Smolin's book made me think of a dilemma I face often. I find the current system of scientific funding disturbing. Chief among the "values" of a scientist is absolute honesty. Yet, the project proposals we need to fill periodically ask us to describe what we are going to do in detail for the next three years. I don't know what I am going to do during the next three weeks! It depends on what results I am going to get using my current approach during the next couple of days. Maybe I will have a brilliant idea that will change my whole approach to the problem. Maybe I will be taken over with another problem. Honestly I don't know. The only thing I can promise is that I will put all my working energy on making progress on the problem that I find most promising at the time. But apparently that is not enough to get funding, and we are forced to either (i) bend the truth, or (ii) tie ourselves to an approach that we will most likely find suboptimal in the near future.
To me the answer is simple: scientists should be funded not on promises about the future (which nobody can honestly make, let alone scientists whose job is to explore the unknown), but on past performance. That leaves the problem of young scientists who have no past. There should be a reasonable amount of seed funding for such people, just enough to make sure an adventurous spirit has enough time to risk his career tackling an important and deep problem.
Smolin's book should be required reading by all who manage scientists and scientific funding. If you are not interested in the debate on string theory, just read the last few chapters on how science works based on a shared ethic, and why we should take a bit more risk on "Seers" who tend to obsess about high risk problems and may take a long time (sometimes forever) producing anything valuable.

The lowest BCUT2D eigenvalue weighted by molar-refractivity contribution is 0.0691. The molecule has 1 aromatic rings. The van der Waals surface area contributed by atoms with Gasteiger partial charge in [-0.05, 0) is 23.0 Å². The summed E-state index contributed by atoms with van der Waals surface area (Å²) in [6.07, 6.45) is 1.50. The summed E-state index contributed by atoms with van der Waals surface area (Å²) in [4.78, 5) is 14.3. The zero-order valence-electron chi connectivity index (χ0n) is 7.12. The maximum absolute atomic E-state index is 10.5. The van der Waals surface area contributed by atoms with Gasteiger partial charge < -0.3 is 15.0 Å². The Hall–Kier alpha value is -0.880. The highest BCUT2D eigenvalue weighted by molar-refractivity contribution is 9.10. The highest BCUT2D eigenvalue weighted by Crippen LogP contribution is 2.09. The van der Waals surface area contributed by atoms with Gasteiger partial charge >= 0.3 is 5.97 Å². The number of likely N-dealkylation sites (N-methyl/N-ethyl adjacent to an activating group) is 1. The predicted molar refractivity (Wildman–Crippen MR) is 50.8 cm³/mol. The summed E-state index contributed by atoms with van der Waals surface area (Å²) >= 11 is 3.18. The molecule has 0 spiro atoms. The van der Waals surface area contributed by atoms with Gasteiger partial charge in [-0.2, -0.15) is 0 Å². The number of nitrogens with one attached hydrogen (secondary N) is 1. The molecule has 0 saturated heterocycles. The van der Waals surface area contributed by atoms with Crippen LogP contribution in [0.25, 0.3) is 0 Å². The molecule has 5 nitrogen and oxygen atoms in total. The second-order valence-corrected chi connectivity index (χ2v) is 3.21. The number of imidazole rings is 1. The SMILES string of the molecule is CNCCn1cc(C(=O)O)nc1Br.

Chapter 17 proposes the shared ethic among scientists rather than some abstract "scientific method" as chiefly responsible for the success of science. Chapter 18 draws a distinction between two types of scientists "Seers" and "Craftspeople". In fact pretty much the whole book is an elaboration of how and why the scientific establishment does not provide enough room for "Seers" who by nature like to obsess about high risk problems and need much longer incubation times.
I find the shared ethic of science to be one of the most important creations of human culture. I had long held the view that science was about "what is" and not about "what ought to be", thus science and ethics had nothing to do each other. Recently I started to see the ethic of scientists as people, if not the result of their work, as being very relevant. Dennis Overbye describes it best:
"Not only does science not provide any values of its own, say its detractors, it also undermines the ones we already have, devaluing anything it can’t measure, reducing sunsets to wavelengths and romance to jiggly hormones. It destroys myths and robs the universe of its magic and mystery. So the story goes. But this is balderdash. Science is not a monument of received Truth but something that people do to look for truth. That endeavor, which has transformed the world in the last few centuries, does indeed teach values. Those values, among others, are honesty, doubt, respect for evidence, openness, accountability and tolerance and indeed hunger for opposing points of view."